||Steering Committee and
||Meeting / Events Calendar
||Cosmology Interest Group (CIG)
||Telescope Interest Group (TIG)
||Observing Sites + Weather
||Pictures and Poems
December 7 General Meeting "Touring the December Sky"
Ron Olson described how to use a star chart to identify the major stars and constellations, star clusters and galaxies
that you can see in the winter sky using only your naked eye or binoculars. Click here to view December slides
from the December presentation.
November 2 General Meeting "Near Earth Objects - Will An Asteroid Strike Earth in 2036?"
There are an estimated 300,000 Near-Earth Objects orbiting near the Earth’s orbit. A total of 3,400 NEO have been
discovered so far of which 71 of these may hit the Earth during the next 100 years. One of these objects is Asteroid
2004MN4 which has the possibility of striking the Earth with devastating consequences in the year 2036. In this
presentation John Combes described Near Earth Objects and the measures that may be used to prevent Asteroid
2004MN4 or any other NEO from hitting the Earth.
October 5 General Meeting "Possibility of Other Intelligent Life in our Galaxy"
Joel Thomas described and illustrated the factors in the Drake Equation which provide a way to estimate how many
intelligent, communicating civilizations there are in our galaxy.
September 14 General Meeting "James Lick Observatory"
Video on history and recent research at James Lick Observatory in San Jose, CA
August 17 "Recent Discoveries in Astronomy,"
At our August meeting, Dr Houpis of
planetarium show illustrating the stars and constellations of the summer sky. Topics included recently discovered
potential planets in our solar system, the Huygens probe that landed on Saturn, and the Mars Rover mission.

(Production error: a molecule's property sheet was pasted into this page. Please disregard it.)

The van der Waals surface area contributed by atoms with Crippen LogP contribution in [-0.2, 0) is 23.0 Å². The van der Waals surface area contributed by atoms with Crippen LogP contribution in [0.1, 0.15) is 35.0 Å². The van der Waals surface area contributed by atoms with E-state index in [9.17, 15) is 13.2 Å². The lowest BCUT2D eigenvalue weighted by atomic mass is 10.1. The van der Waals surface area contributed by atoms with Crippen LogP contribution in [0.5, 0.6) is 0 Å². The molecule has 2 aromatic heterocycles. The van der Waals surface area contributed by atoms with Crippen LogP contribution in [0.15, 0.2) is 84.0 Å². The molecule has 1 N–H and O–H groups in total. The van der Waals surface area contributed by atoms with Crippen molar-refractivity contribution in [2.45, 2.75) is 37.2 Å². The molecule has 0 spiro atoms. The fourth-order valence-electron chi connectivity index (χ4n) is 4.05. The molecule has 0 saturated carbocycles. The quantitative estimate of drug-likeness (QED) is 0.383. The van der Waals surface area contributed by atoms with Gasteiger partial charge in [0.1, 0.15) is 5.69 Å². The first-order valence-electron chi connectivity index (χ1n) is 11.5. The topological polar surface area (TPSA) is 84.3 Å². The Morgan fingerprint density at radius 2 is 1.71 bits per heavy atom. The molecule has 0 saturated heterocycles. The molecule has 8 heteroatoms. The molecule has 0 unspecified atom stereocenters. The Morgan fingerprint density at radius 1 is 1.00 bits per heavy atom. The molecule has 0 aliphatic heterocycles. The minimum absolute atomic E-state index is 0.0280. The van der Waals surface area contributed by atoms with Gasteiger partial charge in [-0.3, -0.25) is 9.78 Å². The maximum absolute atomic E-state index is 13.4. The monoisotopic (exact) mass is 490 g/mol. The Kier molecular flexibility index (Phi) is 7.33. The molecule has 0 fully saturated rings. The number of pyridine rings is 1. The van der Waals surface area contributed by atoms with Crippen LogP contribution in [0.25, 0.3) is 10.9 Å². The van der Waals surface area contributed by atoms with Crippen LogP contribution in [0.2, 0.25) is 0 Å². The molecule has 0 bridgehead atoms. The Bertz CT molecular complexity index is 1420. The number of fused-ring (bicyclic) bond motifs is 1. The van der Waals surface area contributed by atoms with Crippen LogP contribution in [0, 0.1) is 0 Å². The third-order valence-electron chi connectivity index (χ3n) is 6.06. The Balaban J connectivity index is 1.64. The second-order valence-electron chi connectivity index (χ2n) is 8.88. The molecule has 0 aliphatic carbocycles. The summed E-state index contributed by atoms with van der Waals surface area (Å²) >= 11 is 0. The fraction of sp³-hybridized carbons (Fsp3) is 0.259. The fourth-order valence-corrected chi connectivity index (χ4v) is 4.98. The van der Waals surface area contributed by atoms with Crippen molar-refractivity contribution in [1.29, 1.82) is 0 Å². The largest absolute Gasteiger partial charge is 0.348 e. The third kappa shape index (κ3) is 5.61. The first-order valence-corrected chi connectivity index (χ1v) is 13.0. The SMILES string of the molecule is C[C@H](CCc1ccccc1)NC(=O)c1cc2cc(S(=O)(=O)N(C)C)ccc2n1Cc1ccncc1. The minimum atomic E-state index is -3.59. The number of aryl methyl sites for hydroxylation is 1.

July 13 The topic will be "The Life of a Star."
Dave Wood described stellar evolution, stellar energy generation, mass-luminosity relationship, and the HR
June 8 General Meeting The topic was the "The Sun."
John Combes presented some interesting facts about the Sun. Without it, life on Earth would not exist. The Sun is
an ordinary "run-of-the-mill" star so massive over one million Earth’s could fit inside it. It is a huge nuclear furnace
which will supply the Earth with a steady supply of energy over the next 4 to 5 billion years. Telescope viewing of
the sun was postponed until the July meeting due to cloudy weather .
May 11 The topic was "Telescopes and Binoculars; Basic Types and Modern Features.".
John Combes described basic telescope types and selection criteria. Harry Collings and Ron Olson described and
demonstrated modern features including automated GoTo and computer control capabilities.
April 13 General Meeting Nina Mazzo presented "The Moon, Our Closest Neighbor".
The presentation covered lunar observations; lunar features and lunar explorations. Other topics included why the
Moon sometimes appears in the daytime; what’s the weather like; where Neil Armstrong first set foot; what’s a blue
moon and is a Gibbous moon made of green cheese? Telescopes were set up for viewing following the presentation.
March 15 Star Party
The LH Astronomy group held a very successful Star Party in March behind Orchard Creek Lodge. Seven
telescopes ranging in size from 3 to 13 inches provided members with outstanding views of the Moon, Jupiter,
Saturn, the Great Orion Nebula, star clusters and galaxies.
March 9 General Meeting Antonio Nafarrate presented "Animal Navigation."
Early observations and current studies support the viewpoint that animals during homing or migration have very
accurate and reliable navigational skills. How do they do it? What cues are they using? Antonio presented a
summary and overview of the major findings and ideas.
February 9 General Meeting
Dave Woods presented "Binary Stars" based on research he has done in observing and modeling eclipsing binary
stars. The presentation covered types of binary stars and how we use them to deduce the masses, sizes, shapes,
temperatures, etc. of stars. Telescopes were available for viewing of Saturn, the Orion Nebula and other stars
following the presentation.
January 11 Our January meeting was at the Sierra College Planetarium
Dr. Harry Houpis, Chairman of the Sierra College Astronomy Department presented a planetarium show on
featuring Winter Constellations, followed by a presentation on recent developments in Cosmology. Viewing of the
Comet Machholtz with binoculars followed the meeting.